Many of the cases are about unusual events or people, such as the second one in the book, The Red-Headed League , about a man who gets tricked by a plot to distract him while work to break into a bank is undertaken. Another, The Adventure of the Blue Carbuncle , begins with a lost hat and Christmas goose and becomes a search for a jewel thief. Holmes is most interested by such uncommon crimes. There are twelve stories included in the book, though the order seems to be somewhat random, so they are only generally in chronological order.
I liked this book because it is interesting to read about how Sherlock Holmes solves problems, and because Watson is there to make sure every step of Holmes’ work is explained. Even though the stories are unusual, they are realistic and clever. The best part of the book is the interaction between Holmes and Watson, however, not necessarily the cases themselves, and the character of Holmes, who is very complex. In some stories the plot seems to wander a little bit, with characters providing more background details than seems necessary, but this helps to make them more believable.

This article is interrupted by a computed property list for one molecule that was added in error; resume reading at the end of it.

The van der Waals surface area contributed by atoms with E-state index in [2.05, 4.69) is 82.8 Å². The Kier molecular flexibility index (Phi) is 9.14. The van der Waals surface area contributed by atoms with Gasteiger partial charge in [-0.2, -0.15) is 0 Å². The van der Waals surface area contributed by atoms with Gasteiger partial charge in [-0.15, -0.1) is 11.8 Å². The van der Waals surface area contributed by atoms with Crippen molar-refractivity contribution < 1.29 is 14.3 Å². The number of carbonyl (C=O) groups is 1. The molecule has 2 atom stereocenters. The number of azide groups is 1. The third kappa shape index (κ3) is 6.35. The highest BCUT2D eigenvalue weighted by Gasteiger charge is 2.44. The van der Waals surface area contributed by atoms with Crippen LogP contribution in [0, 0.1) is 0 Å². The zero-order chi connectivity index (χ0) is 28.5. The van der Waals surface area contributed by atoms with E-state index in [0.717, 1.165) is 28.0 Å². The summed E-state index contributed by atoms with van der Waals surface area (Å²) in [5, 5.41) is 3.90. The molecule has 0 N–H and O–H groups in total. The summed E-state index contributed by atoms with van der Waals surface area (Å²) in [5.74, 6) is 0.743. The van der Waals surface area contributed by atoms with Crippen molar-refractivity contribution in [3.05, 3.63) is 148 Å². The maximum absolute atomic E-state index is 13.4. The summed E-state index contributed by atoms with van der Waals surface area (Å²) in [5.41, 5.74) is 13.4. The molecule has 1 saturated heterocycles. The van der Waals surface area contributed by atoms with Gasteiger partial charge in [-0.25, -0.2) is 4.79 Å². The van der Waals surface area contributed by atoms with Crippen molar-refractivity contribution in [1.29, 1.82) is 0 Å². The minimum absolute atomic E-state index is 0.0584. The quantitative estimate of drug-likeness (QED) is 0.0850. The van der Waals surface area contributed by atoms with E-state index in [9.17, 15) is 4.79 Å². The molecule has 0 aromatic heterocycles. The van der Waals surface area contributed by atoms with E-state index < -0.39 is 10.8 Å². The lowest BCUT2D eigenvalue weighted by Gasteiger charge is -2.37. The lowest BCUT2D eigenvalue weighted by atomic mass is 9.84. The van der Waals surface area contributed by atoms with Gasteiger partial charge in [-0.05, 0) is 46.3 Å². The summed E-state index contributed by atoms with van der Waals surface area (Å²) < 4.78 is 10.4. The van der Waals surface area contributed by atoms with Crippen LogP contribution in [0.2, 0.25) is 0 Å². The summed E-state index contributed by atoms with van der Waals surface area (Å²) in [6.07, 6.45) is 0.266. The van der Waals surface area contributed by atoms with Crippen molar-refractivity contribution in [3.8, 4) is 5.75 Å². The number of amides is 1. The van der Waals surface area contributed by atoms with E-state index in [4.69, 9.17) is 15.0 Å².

I would recommend this book to someone who enjoys mysteries, or just likes puzzles, but there is a lot to enjoy in it besides the mystery aspect. The dialouge is always interesting because of how differently Holmes and Watson see the world. I think most readers would identify more with Watson but be more curious about Holmes. The writer makes England in the 1800s very vivid, so those interested in historical settings would also like this book.